Andy: How will Espresso allow Bookshop Santa Cruz to compete with companies like Lightening Source and Create Space?

Casey: The self-publishing services we offer are much more one-on-one and personalized then most of the online self-publishing companies. We can walk through a project with an author insuring that we are able to assess and meet all his needs from cover design to purchasing an ISBN number. The authors never need to go it alone. They can easily reach their local EBM operator for trouble-shooting help and project support in person, over the phone or via email.  This part of the EBM service package is completely in line with what indie bookstores do best – building relationships, customizing services, and providing that human connection that you can’t get online.

Andy: How much does a book cost per copy?

Casey: The base printing price for the EBM is $5.00 + 4.5 cents a page, although we do offer some bulk discounts and price breaks depending on the nature of the project.  We also have publishing packages which include various levels of service including graphic design, proof copies, obtaining an ISBN, etc.

Andy: How long have you been operating the machine in the story? How much business has it been generating.

Casey: The Bookshop Santa Cruz EBM has been operational for about a month, and on a typical day we print anywhere from 20-50 books.

Andy: I hear that these machines are incredibly expensive. How much do they cost? Will they really support a viable business model?

Casey: Typically the machine, software and installation runs $100,00-$125,000. American Booksellers Association members receive a discount on the software.  With just over a month under our belt, it is too soon to determine profitability.  However, since the opportunities to connect with the community to publish works are endless, we think there is a good chance that the machine will be a profit center for the store.  In addition, the feeling amongst your customers that the store is trying to remain relevant and innovate is priceless. Since the margin is so small on books, bookstores of the future need to move further into a service-based model in order to survive.  This is a step in the right direction.

Andy: If you want to find out more about the Espresso machine or if you have a self-publishing project and want to work with the Bookshop, call Sylvie Drescher at the Bookshop at 831-460-3258  or email her at

Thanks, Casey. We’ll check back in a few months to see how this new technology is unfolding.


Learning from Lee Child

August 13, 2012

A few weeks ago I was asked to do manuscript evaluations at the Book Passage Mystery Writers Conference. After reading the first 20 pages of a few of these, I started noticing that the writers were having a difficult time getting the story going. Sometimes the author  started out with a long description of the weather. Sometimes he began with  a prologue that delayed the beginning of the real story in order to  frontload some backstory information into the text.  Sometimes he just seemed to be in love with his own vocabulary.  I realized that by the time I was 20 pages into these submissions, I  didn’t know much about what these stories were really about.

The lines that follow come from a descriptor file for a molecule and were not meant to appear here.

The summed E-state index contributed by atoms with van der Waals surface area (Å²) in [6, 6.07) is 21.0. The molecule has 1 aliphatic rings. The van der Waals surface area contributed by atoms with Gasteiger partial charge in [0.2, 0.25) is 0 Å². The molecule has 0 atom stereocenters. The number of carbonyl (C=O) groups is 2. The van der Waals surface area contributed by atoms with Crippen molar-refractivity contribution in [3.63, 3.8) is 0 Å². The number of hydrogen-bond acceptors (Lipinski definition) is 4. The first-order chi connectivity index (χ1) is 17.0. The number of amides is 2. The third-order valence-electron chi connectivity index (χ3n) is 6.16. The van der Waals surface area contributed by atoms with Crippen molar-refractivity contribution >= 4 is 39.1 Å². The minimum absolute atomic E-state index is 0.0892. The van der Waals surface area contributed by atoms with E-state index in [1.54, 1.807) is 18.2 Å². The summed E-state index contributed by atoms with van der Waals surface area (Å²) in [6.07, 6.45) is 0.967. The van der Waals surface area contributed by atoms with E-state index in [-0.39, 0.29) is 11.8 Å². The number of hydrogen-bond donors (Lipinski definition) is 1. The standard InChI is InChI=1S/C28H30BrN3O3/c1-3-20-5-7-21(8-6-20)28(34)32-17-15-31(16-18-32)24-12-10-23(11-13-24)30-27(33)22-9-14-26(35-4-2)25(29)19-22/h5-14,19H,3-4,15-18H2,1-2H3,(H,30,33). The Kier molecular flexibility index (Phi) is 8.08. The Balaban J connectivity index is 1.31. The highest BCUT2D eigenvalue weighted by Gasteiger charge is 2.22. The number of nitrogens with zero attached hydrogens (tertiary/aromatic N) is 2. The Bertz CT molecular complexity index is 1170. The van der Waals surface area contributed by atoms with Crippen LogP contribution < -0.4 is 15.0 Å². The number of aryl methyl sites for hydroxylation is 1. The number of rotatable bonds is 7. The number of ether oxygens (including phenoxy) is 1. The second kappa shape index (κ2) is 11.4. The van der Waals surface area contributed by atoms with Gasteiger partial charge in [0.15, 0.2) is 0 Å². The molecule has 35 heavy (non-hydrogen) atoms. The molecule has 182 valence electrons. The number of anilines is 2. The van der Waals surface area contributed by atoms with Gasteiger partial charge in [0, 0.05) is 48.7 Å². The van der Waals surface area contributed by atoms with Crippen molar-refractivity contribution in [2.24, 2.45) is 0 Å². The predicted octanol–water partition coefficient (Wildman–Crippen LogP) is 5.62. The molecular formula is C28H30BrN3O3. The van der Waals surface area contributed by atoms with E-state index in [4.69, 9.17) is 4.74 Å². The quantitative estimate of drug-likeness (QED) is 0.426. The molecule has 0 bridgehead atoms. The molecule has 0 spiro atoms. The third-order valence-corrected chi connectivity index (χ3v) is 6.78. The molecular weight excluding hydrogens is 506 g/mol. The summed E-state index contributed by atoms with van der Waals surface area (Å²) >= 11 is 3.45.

I decided that it might be useful to analyze the start of a crime novel by a really good writer. Here is the first 200 words of  The Killing Floor by Lee Child. Let’s read the complete text below and then go over it line by line and see exactly how much story Lee Child packs into these very few words.

I was arrested in Eno’s diner. At twelve o’clock. I was eating eggs and drinking coffee. A late breakfast, not lunch. I was wet and tired after a long walk in heavy rain. All the way from the highway to the edge of town.

The diner was small, but bright and clean. Brand-new, built to resemble a converted railroad car. Narrow, with a long lunch counter on one side and a kitchen bumped out back. Booths lining the opposite wall. A doorway where the center booth would be.

I was in a booth, at a window, reading somebody’s abandoned newspaper about the campaign for a President I didn’t vote for last time and wasn’t going to vote for this time. Outside, the rain had stopped but the glass was still pebbled with bright drops. I saw the police cruisers pull into the gravel lot. They were moving fast and crunched to a stop. Light bars flashing and popping. Red and blue light in the raindrops on my window. Doors burst open, policemen jumped out. Two from each car, weapons ready. Two revolvers, two shotguns. This was heavy stuff. One revolver and one shotgun ran to the back. One of each rushed the door.

Now let’s take it one line at a time.

I was arrested in Eno’s diner. At twelve o’clock. I was eating eggs and drinking coffee.

By the third word we know a very important piece of information,  that this is going to be a crime story.  The narrator and main character, Jack Reacher, is in a diner, not at his supper club.  This tells us that he is a guy who lacks pretension. He’s having eggs and coffee, not brioche and cappuccinos.

A late breakfast, not lunch. I was wet and tired after a long walk in heavy rain. All the way from the highway to the edge of town.

He sets the scene. It’s  daytime. It’s raining. Lee Child isn’t spending much time giving the weather report. Just what you need to know. And he gets a lot of other information in as well. The fact that he is walking in the rain instead of driving tells you more about Reacher, that he is modest, that his tastes are simple. He didn’t drive up in a Ferrari or a Buick. He walked.  And he’s walking from the highway to the edge of town. He’s coming into the town, not going to the diner from his home. He’s an outsider.